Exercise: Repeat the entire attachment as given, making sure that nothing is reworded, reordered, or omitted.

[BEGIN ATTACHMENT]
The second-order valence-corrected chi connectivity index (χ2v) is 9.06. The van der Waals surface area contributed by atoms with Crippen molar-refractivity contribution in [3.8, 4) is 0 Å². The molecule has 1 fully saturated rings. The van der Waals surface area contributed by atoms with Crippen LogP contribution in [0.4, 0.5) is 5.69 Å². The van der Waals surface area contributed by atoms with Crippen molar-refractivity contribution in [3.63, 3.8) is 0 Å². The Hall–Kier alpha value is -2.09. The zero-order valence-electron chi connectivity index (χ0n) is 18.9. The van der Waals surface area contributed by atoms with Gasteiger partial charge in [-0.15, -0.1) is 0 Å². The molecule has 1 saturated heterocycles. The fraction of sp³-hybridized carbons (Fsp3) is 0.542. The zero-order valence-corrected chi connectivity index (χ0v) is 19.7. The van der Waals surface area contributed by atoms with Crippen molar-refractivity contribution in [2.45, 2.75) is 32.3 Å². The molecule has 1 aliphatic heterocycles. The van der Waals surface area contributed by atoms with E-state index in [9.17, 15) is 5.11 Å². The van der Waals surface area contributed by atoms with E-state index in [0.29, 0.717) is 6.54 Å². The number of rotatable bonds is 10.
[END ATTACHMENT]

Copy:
The second-order valence-corrected chi connectivity index (χ2v) is 9.06. The van der Waals surface area contributed by atoms with Crippen molar-refractivity contribution in [3.8, 4) is 0 Å². The molecule has 1 fully saturated rings. The van der Waals surface area contributed by atoms with Crippen LogP contribution in [0.4, 0.5) is 5.69 Å². The van der Waals surface area contributed by atoms with Crippen molar-refractivity contribution in [3.63, 3.8) is 0 Å². The Hall–Kier alpha value is -2.09. The zero-order valence-electron chi connectivity index (χ0n) is 18.9. The van der Waals surface area contributed by atoms with Gasteiger partial charge in [-0.15, -0.1) is 0 Å². The molecule has 1 saturated heterocycles. The fraction of sp³-hybridized carbons (Fsp3) is 0.542. The zero-order valence-corrected chi connectivity index (χ0v) is 19.7. The van der Waals surface area contributed by atoms with Crippen molar-refractivity contribution in [2.45, 2.75) is 32.3 Å². The molecule has 1 aliphatic heterocycles. The van der Waals surface area contributed by atoms with E-state index in [9.17, 15) is 5.11 Å². The van der Waals surface area contributed by atoms with E-state index in [0.29, 0.717) is 6.54 Å². The number of rotatable bonds is 10.